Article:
In this Easter-octave Sunday it is appropriate to reflect on the need for "resurrection from the dead" to have a benevolent supernatural Source. I am not here proving or even basing this discussion on the reality of the resurrection of anyone from the dead, but simply using it as an illustration. In fact the basis of my argument is purely natural.
This theorem is called "No-Zombie"1 because it explains why there are no evil "undead" beings, and their existence is, if not impossible, at least highly unlikely. This principle is in some sense the flip side of the principle of Super-Natural Selection. It is important to note that I'm not positing this principle as an iron-clad, mathematically inviolate law, but as a general rule that helps us make sense of the world.
The fundamental point to consider is the existence, or rather non-existence, of evil. While we might intuitively believe that evil exists, in fact it does not. What we call evil is in fact lack of a due good or due order.
For example, a man missing a limb is the subject of a physical evil: he lacks the arm or leg proper to a human being; but the man himself is not evil. The lesson to take is that physical evil has no existence in itself, but only exists in a subsistent thing; evil is parasitic.
Similarly with regard to human actions: evil acts are not ordered to man's ultimate good (i.e., the happiness of life as a whole), though they are ordered to inferior goods. Take bank robbery for instance: taking what belongs to others is clearly wrong; it does not conform to the good of society, and ultimately to the good of the thieves themselves. But notice that the thieves don't just out-of-the-blue choose evil for its own sake: they seek a good (gaining wealth), but their means are inconsistent with the overarching good of the just2 ordering of society, not to mention the just ordering of their wills. A more mundane example: a person may, despite being on a diet for health reasons, choose to devour a whole pint of ice cream: he is not positively choosing to violate his diet, but rather ignoring his diet to choose the more immediate good of ice cream. He has set aside the greater good of his health for momentary gratification: a disordered choice not consistent with the greater happiness of his life.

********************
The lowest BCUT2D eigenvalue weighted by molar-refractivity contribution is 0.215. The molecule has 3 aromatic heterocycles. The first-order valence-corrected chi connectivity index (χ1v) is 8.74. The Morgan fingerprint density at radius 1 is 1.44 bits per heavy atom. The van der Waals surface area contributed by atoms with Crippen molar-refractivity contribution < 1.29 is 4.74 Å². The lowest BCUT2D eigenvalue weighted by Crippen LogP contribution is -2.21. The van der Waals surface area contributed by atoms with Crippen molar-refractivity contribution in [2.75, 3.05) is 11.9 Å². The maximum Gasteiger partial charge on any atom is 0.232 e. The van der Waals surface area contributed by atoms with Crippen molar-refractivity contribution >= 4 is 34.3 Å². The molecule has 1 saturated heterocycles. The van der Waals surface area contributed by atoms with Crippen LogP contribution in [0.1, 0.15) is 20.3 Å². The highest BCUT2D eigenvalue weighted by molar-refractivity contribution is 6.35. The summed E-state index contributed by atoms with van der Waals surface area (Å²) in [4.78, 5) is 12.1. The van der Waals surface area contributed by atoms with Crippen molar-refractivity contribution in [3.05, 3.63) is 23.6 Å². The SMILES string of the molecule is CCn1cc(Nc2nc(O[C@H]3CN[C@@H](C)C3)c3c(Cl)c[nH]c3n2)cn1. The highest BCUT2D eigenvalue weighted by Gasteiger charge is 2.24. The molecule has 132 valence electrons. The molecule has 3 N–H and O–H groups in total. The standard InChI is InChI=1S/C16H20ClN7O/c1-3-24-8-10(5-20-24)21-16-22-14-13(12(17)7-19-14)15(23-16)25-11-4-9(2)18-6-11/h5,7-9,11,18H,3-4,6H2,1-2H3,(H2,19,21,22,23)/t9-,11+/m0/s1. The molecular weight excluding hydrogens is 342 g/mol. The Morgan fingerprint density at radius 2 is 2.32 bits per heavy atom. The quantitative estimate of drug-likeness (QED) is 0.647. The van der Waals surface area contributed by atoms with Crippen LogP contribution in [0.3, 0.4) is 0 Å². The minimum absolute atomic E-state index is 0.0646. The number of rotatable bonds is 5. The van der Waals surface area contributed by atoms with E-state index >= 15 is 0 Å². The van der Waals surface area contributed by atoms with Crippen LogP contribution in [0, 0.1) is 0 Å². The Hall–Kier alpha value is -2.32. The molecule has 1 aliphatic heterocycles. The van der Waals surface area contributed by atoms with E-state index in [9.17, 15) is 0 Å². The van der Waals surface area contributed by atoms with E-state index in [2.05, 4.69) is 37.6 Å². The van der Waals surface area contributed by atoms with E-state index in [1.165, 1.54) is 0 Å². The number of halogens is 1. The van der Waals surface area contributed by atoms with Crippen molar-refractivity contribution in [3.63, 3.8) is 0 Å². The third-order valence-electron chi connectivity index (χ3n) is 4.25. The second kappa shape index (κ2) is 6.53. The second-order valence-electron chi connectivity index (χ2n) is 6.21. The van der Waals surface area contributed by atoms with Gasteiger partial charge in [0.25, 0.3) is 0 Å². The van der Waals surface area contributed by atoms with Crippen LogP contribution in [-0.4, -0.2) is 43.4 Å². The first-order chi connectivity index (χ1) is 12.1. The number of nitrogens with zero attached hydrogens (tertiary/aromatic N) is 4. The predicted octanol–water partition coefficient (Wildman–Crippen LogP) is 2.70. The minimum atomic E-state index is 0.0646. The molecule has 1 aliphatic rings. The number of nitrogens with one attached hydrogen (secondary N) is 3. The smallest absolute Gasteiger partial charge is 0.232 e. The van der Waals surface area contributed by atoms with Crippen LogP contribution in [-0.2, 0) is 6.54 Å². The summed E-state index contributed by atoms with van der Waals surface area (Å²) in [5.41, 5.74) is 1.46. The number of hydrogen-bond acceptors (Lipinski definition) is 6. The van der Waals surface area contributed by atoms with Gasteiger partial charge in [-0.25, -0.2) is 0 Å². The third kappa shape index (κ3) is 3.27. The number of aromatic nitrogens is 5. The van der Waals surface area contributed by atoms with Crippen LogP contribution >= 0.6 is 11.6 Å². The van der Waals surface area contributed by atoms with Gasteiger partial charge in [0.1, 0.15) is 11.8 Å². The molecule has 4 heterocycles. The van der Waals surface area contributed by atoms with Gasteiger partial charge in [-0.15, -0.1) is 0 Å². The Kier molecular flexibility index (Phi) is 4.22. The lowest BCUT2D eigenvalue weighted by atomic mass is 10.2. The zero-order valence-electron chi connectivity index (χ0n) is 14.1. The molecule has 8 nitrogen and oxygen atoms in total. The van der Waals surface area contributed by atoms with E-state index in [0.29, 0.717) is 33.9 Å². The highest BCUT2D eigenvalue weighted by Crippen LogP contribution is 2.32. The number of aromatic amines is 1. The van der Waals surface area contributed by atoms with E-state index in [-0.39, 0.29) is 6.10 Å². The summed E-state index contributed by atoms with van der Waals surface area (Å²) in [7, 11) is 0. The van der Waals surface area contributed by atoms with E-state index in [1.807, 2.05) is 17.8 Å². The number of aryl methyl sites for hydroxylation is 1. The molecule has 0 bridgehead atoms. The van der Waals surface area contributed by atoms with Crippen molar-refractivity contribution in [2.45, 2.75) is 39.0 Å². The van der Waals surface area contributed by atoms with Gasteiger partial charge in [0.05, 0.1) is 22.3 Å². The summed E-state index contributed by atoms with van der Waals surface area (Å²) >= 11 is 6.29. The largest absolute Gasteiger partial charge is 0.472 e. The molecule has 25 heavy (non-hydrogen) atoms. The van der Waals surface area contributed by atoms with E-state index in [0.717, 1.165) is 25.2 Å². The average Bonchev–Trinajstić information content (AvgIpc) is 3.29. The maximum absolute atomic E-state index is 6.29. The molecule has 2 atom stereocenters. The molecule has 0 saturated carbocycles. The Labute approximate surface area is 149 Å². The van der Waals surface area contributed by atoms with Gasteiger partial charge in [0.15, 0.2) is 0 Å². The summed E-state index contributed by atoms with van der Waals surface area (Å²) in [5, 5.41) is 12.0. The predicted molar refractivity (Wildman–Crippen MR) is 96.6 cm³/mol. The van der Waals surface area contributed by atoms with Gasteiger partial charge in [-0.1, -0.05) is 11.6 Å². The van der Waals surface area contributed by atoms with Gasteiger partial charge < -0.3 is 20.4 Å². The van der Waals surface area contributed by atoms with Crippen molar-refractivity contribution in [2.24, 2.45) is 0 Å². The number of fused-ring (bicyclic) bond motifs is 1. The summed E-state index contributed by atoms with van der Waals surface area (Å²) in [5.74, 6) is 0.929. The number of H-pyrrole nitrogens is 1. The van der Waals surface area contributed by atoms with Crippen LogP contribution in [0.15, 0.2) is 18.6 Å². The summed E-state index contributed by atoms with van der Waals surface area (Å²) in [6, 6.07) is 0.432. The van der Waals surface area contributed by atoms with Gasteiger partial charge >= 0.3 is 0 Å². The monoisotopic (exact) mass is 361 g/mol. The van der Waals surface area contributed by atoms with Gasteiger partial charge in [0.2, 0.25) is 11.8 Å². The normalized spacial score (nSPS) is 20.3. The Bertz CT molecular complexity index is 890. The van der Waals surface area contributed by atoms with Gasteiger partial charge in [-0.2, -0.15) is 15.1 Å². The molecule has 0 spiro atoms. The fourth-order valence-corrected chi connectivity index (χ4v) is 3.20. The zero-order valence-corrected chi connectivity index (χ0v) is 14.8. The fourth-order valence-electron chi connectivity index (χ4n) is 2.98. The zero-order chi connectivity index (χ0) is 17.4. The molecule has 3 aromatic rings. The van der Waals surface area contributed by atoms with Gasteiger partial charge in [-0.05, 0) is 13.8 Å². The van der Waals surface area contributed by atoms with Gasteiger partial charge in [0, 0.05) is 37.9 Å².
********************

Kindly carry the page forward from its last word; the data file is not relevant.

There are in fact a hierarchy of goods. Extrinsic goods, like monetary wealth, are at the bottom. Instrinsic physical goods, like health, are just above them, because one cannot gain or maintain wealth without health. Above these are spiritual goods, which are more integral to the human person and thus less easily lost; examples include education, good habits (i.e., virtues). (Notice that I mean spiritual in a purely natural sense.) These spiritual goods are what enable one to gain and maintain the inferior goods; for example, education in proper hygiene is necessary to maintain health; a people's habit of settling disputes peacefully is necessary to gain and maintain a wealthy society.
Despite our modern tendency to absolutize ideas and ideals by investing them in actual flesh-and-blood people (e.g., American Presidents are popular subjects for this), no human being (in fact no being) is fully evil.3 Bill Clinton or George Bush (or your favorite whipping-boy) may for you epitomize all that is wrong with the world, but he is not the incarnation of evil (nor for that matter is he the incarnation of good). To incarnate evil would be to incarnate all disorder: and the ways to be disordered are infinite. If whosie-bob incarnated evil, he would be unable even to get out of bed in the morning; he would lack the will-power to organize meetings, or even to maintain his own health. And clearly, for a man to achieve high public office, he has to possess some virtues (and for that matter it also seems he must have done something wrong).
Though it often happens that people use whatever good they posses (wealth, strength, discipline) to commit evil acts, such acts undermine their agents and make any power they possess fleeting.4 Evil has its moment; God has His eternity.
The bottom line is that evil, since it has no existence of its own, ultimately kills its host and neutralizes itself.
That is why there are no zombies, and rising from the dead (and especially in a glorified body) can only be the fruit of the power of the Creator.
1. Not to be confused with the "No Zombie" property of computer science.
2. A short definition of justice: giving each man his due.
3. The Devil is not completely evil: recall that he was once an angel, but turned against his Creator. Even now he still possesses some good: the existence he owes to God.
4. Only naively is this equivalent to "might makes right," or rather "right makes might". One must expand one's hosizon to long-range "might" to make the latter true.